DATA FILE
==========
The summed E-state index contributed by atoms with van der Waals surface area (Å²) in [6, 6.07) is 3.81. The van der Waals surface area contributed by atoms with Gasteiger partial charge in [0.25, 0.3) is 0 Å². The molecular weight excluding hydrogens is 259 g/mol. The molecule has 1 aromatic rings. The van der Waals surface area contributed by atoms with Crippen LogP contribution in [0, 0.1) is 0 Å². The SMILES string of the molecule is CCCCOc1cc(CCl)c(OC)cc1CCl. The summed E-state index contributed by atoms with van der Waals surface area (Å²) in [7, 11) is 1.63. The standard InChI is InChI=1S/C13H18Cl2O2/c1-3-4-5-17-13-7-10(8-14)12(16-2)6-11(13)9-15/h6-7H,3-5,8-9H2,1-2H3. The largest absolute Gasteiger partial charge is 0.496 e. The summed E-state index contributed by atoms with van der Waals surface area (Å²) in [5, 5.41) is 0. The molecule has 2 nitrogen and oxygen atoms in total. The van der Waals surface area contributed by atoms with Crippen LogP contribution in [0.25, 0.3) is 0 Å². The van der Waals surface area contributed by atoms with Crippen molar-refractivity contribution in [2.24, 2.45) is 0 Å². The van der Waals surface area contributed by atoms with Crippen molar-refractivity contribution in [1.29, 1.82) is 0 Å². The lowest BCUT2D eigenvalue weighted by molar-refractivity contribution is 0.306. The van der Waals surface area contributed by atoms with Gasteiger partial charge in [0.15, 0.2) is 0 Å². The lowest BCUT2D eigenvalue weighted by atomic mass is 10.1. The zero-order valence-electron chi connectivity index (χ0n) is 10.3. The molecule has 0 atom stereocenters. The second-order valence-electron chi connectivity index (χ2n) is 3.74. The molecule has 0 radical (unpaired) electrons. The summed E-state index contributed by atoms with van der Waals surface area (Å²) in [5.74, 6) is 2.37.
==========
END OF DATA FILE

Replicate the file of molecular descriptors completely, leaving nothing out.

The summed E-state index contributed by atoms with van der Waals surface area (Å²) in [6, 6.07) is 3.81. The van der Waals surface area contributed by atoms with Gasteiger partial charge in [0.25, 0.3) is 0 Å². The molecular weight excluding hydrogens is 259 g/mol. The molecule has 1 aromatic rings. The van der Waals surface area contributed by atoms with Crippen LogP contribution in [0, 0.1) is 0 Å². The SMILES string of the molecule is CCCCOc1cc(CCl)c(OC)cc1CCl. The summed E-state index contributed by atoms with van der Waals surface area (Å²) in [7, 11) is 1.63. The standard InChI is InChI=1S/C13H18Cl2O2/c1-3-4-5-17-13-7-10(8-14)12(16-2)6-11(13)9-15/h6-7H,3-5,8-9H2,1-2H3. The largest absolute Gasteiger partial charge is 0.496 e. The summed E-state index contributed by atoms with van der Waals surface area (Å²) in [5, 5.41) is 0. The molecule has 2 nitrogen and oxygen atoms in total. The van der Waals surface area contributed by atoms with Crippen LogP contribution in [0.25, 0.3) is 0 Å². The van der Waals surface area contributed by atoms with Crippen molar-refractivity contribution in [2.24, 2.45) is 0 Å². The van der Waals surface area contributed by atoms with Crippen molar-refractivity contribution in [1.29, 1.82) is 0 Å². The lowest BCUT2D eigenvalue weighted by molar-refractivity contribution is 0.306. The van der Waals surface area contributed by atoms with Gasteiger partial charge in [0.15, 0.2) is 0 Å². The lowest BCUT2D eigenvalue weighted by atomic mass is 10.1. The zero-order valence-electron chi connectivity index (χ0n) is 10.3. The molecule has 0 atom stereocenters. The second-order valence-electron chi connectivity index (χ2n) is 3.74. The molecule has 0 radical (unpaired) electrons. The summed E-state index contributed by atoms with van der Waals surface area (Å²) in [5.74, 6) is 2.37.